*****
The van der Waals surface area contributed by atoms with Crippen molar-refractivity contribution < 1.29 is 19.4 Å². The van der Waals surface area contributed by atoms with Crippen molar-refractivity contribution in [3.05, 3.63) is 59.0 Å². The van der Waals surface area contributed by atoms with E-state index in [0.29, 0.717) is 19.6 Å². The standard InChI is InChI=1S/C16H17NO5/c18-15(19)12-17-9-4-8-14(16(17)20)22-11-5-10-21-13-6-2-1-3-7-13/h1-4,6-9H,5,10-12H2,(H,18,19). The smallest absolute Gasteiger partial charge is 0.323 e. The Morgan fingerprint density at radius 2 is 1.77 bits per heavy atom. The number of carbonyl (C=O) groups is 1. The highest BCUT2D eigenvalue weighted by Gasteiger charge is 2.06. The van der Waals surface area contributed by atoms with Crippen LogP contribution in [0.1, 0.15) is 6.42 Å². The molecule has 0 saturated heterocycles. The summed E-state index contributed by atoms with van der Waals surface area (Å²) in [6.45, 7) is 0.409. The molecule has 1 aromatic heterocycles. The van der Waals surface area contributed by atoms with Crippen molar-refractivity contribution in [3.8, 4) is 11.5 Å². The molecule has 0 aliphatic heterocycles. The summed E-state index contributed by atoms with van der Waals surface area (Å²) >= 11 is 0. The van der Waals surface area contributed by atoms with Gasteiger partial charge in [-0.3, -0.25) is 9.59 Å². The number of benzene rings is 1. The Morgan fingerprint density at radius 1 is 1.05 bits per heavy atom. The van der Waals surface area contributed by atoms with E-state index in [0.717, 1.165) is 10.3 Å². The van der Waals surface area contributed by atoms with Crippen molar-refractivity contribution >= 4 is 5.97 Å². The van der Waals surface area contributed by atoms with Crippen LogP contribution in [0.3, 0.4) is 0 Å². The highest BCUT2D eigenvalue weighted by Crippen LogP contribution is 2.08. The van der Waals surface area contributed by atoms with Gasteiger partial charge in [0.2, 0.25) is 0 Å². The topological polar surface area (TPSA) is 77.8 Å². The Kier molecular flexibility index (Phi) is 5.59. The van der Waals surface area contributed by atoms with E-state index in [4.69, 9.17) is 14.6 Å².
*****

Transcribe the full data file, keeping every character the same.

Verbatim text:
The van der Waals surface area contributed by atoms with Crippen molar-refractivity contribution < 1.29 is 19.4 Å². The van der Waals surface area contributed by atoms with Crippen molar-refractivity contribution in [3.05, 3.63) is 59.0 Å². The van der Waals surface area contributed by atoms with E-state index in [0.29, 0.717) is 19.6 Å². The standard InChI is InChI=1S/C16H17NO5/c18-15(19)12-17-9-4-8-14(16(17)20)22-11-5-10-21-13-6-2-1-3-7-13/h1-4,6-9H,5,10-12H2,(H,18,19). The smallest absolute Gasteiger partial charge is 0.323 e. The Morgan fingerprint density at radius 2 is 1.77 bits per heavy atom. The number of carbonyl (C=O) groups is 1. The highest BCUT2D eigenvalue weighted by Gasteiger charge is 2.06. The van der Waals surface area contributed by atoms with Crippen LogP contribution in [0.1, 0.15) is 6.42 Å². The molecule has 0 saturated heterocycles. The summed E-state index contributed by atoms with van der Waals surface area (Å²) in [6.45, 7) is 0.409. The molecule has 1 aromatic heterocycles. The van der Waals surface area contributed by atoms with Crippen molar-refractivity contribution in [3.8, 4) is 11.5 Å². The molecule has 0 aliphatic heterocycles. The summed E-state index contributed by atoms with van der Waals surface area (Å²) >= 11 is 0. The van der Waals surface area contributed by atoms with Gasteiger partial charge in [-0.3, -0.25) is 9.59 Å². The number of benzene rings is 1. The Morgan fingerprint density at radius 1 is 1.05 bits per heavy atom. The van der Waals surface area contributed by atoms with E-state index in [0.717, 1.165) is 10.3 Å². The van der Waals surface area contributed by atoms with Crippen molar-refractivity contribution >= 4 is 5.97 Å². The van der Waals surface area contributed by atoms with Crippen LogP contribution in [0.3, 0.4) is 0 Å². The highest BCUT2D eigenvalue weighted by Crippen LogP contribution is 2.08. The van der Waals surface area contributed by atoms with Gasteiger partial charge in [0.2, 0.25) is 0 Å². The topological polar surface area (TPSA) is 77.8 Å². The Kier molecular flexibility index (Phi) is 5.59. The van der Waals surface area contributed by atoms with E-state index in [4.69, 9.17) is 14.6 Å².